Manchester Schools Implement Social Emotional Learning Programs
Social Emotional Learning/Mindfulness Initiatives Presented at BOE Meeting
As both students and teachers experience ever-increasing stress in our fast-paced world, schools are turning to a new focus on social and emotional learning (SEL) and mindfulness. These programs help students focus on learning, manage their emotions, and become responsible citizens. Manchester Township Public Schools are implementing a number of SEL initiatives at all levels, as explained by members of the district’s curriculum department at the September 18, 2019 Board of Education meeting.
Director of Curriculum, Diane Pedroza, told the board that a district needs assessment and other feedback from staff indicated a need for additional resources in the areas of social emotional learning and mindfulness. Expanding social emotional learning opportunities is a district and superintendent goal for this year. Pedroza said her team worked with principals to come up with ways to connect what they are currently doing with SEL and to increase it to a higher level.
Linda Saraceno, HS/MS Supervisor of English and Social Studies, explained the NJ Department of Education definition of social and emotional learning, which states that SEL helps students understand and manage emotions; set and achieve positive goals; feel and show empathy for others, and make responsible decisions. Students in SEL programs are more likely to attend school and receive better grades and are less likely to have conduct problems.
Saraceno said that the NJDOE has set the following competencies for SEL: Self-Awareness, Self-Management, Social Awareness, Responsible Decision-Making, and Relationship Skills. These competencies, she said, closely align with the existing NJDOE Career Ready practices, including acting as a responsible citizen and employee, using critical thinking, modeling integrity, and ethical leadership, and working productively in teams.
Social-emotional learning programs also support the use of federal Title IV program, said Maureen Moore, HS/MS Supervisor of Math and Science. Title IV provides funding for the purpose of offering a well-rounded education and fostering safe, healthy, supportive, and drug-free environments; implementing mental health awareness training programs; and expanding access to or coordinating resources for school-based counseling and mental health programs.
Pedroza said the district receives over $36,000 in funding from Title IV and they must align the programs they implement with the requirements of the grant, the needs assessment, and the needs of students.
Michelle Nichol, Elementary Supervisor, said that all of the schools have incorporated mindfulness activities over the past year or so. “The teachers have really bought into this concept of becoming mindful for both themselves and for teaching their students to be mindful as they increasingly come across more challenging academic standards. We’re also seeing different kinds of behaviors in our classrooms and teachers are always looking for these kinds of tools.”
Nichol said that they researched several providers and collaboratively decided on Sarah Stevenson’s Mindful Educational Service, which came highly recommended by Point Pleasant schools. Stevenson is a Certified Teacher with a Bachelor of Science in Psychology. Her program brings mindful tools through breath, movement and mindful awareness techniques to staff, students and administration. She will provide professional development trainings and student assemblies at the elementary and middle school level.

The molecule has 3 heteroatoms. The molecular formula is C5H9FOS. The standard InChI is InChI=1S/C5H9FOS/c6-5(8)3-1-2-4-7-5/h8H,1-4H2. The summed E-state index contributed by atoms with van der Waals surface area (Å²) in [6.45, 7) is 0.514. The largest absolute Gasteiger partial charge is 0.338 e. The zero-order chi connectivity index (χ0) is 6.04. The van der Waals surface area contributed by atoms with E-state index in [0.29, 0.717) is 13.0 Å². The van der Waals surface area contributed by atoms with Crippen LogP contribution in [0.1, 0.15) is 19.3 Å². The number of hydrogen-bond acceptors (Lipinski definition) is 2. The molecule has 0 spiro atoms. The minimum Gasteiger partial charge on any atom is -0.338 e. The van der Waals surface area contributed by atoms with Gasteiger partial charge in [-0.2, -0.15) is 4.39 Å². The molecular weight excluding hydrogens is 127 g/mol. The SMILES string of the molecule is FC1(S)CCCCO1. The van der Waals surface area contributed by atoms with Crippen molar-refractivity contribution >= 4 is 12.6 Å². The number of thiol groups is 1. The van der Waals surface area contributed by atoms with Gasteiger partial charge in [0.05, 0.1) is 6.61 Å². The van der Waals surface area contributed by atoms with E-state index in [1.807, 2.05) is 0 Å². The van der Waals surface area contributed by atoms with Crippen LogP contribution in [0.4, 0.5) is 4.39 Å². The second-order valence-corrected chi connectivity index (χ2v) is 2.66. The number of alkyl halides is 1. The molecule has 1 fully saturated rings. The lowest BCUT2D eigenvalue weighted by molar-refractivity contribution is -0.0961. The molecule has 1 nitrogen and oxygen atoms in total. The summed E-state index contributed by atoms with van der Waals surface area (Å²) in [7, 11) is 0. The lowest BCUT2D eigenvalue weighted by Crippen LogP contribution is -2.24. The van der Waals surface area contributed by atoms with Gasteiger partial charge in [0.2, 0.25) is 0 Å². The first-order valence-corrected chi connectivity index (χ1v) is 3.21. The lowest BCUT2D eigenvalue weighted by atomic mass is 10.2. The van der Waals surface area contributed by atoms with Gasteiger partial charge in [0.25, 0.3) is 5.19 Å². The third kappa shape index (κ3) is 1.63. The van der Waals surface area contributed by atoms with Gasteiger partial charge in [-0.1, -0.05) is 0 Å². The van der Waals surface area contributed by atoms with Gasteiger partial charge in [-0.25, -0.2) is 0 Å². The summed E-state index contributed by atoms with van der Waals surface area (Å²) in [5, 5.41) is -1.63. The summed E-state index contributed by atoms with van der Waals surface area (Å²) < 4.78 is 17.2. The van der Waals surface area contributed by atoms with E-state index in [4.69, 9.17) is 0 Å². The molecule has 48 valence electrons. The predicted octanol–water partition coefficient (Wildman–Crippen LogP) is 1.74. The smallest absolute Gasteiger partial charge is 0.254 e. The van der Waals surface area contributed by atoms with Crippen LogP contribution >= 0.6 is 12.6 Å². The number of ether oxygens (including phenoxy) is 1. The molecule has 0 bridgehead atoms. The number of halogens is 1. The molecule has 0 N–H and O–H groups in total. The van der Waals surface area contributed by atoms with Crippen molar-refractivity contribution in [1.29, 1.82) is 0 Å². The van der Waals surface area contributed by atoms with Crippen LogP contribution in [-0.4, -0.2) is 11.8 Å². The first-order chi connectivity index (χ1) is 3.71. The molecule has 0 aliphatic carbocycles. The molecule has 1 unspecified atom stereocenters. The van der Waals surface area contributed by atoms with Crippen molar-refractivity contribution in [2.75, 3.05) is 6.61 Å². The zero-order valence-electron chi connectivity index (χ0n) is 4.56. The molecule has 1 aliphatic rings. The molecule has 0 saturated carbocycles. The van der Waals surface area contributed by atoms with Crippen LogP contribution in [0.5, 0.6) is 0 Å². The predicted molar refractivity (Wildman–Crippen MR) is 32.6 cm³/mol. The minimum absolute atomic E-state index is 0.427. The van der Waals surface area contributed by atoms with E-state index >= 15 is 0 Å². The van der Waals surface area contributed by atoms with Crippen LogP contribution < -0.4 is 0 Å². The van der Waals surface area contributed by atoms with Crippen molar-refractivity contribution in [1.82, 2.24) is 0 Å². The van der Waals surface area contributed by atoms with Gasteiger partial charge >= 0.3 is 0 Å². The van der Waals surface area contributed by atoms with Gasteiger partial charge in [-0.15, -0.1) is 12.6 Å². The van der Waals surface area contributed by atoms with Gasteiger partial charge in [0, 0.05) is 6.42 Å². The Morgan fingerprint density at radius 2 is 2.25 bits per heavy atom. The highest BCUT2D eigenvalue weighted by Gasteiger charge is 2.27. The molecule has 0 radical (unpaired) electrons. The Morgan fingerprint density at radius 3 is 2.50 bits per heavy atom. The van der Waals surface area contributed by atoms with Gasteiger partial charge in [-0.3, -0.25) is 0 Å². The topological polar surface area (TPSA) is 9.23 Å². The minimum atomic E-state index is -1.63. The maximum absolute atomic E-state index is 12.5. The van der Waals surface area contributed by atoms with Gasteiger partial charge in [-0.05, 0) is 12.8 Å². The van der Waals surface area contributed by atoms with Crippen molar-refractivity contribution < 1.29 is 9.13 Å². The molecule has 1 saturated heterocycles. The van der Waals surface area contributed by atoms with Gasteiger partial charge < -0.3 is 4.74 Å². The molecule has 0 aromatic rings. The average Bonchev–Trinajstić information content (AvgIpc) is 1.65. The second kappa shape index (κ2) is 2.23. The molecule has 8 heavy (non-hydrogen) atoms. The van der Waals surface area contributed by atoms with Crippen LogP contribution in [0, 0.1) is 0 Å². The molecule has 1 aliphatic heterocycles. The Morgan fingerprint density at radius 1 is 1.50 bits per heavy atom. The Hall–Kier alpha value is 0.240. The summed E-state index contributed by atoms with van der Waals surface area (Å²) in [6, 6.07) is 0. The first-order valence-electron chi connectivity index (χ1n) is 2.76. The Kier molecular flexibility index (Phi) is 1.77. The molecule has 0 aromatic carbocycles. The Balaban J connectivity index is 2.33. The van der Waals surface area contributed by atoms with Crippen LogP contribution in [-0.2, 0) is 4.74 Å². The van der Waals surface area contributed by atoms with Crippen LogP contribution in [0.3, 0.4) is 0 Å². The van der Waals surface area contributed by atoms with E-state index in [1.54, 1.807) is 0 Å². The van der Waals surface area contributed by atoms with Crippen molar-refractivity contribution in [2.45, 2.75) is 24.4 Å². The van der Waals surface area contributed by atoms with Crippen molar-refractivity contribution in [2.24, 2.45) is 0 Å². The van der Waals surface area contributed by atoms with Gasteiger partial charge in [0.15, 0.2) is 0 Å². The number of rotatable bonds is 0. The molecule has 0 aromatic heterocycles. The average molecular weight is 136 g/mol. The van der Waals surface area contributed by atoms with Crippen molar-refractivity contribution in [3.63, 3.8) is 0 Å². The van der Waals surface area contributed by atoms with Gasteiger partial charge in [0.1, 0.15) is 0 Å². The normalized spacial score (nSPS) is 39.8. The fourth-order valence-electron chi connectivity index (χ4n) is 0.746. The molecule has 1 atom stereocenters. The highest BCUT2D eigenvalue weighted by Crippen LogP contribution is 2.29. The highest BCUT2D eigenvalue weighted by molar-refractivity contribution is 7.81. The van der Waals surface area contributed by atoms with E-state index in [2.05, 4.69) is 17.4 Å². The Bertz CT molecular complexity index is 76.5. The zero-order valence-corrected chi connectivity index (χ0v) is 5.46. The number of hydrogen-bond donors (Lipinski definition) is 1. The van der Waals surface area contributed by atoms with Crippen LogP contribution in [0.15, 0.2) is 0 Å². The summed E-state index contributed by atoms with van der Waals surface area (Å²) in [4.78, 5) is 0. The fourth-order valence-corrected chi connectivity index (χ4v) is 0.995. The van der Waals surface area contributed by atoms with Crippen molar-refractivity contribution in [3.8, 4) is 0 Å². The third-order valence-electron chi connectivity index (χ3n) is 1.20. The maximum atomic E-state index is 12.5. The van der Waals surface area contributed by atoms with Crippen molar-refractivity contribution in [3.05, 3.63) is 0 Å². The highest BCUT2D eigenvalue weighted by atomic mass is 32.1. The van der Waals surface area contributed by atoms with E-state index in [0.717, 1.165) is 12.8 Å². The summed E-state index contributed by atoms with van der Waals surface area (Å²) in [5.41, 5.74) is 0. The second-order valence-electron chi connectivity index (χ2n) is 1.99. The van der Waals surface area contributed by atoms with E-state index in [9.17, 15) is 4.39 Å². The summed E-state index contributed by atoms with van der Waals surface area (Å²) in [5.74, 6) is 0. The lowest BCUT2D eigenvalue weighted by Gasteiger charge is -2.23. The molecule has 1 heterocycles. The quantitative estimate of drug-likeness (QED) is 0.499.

At the elementary schools, staff will get a 2-hour mindfulness presentation on the October 14 in-service day, there will be grade-level assemblies to teach mindfulness techniques, and a parent night is scheduled in February for both the elementary and middle school parents. Students will learn breath, movement and mindful awareness practices appropriate to their age groups.
At the middle school, the Stevenson program is called The Affirmative Classroom. Saraceno said that the Middle school staff had an introductory training on September 4 and will get a two-hour training on October 14, then a 90-minute staff check-in in February to provide additional followup support. Saraceno said that the feedback from teachers was exceedingly positive with comments including ‘very helpful for the classroom,’ ‘easy to implement at all levels,’ and ‘very necessary considering the need to combat increased anxiety in schools both with students and teachers.’
For middle school students, Wellness Wednesdays are scheduled six times throughout the school year for Affirmative Classroom lessons, followed up by a 5-8 minute mini-lesson each Monday. These lessons will be taught in physical education classes. The first Wellness Wednesday was held on September 18 and Saraceno said the students responded very well and were very engaged in the activities.
The high school already has a building goal ‘to continue to increase staff awareness of social and economic factors that affect student achievement such as social/emotional learning and mindfulness, trauma, substance abuse, and mental health.’ Among the components of their plan are programs in guidance, peer leadership, multicultural committee, and other clubs, presenters for staff and students, yoga and physical fitness, and the substance abuse curriculum and counselor.
Board of Education President, Jackie Bermudez, remarked that the NJ School Boards Association has been promoting the implementation of social-emotional learning. “To see Manchester actually doing it is wonderful because there are a lot of school districts within the state of New Jersey that have nothing...we should be very proud of what the district is doing.” said Bermudez. “Social-emotional learning is not a program, it’s a process, and we’re doing it as a process, which is wonderful.”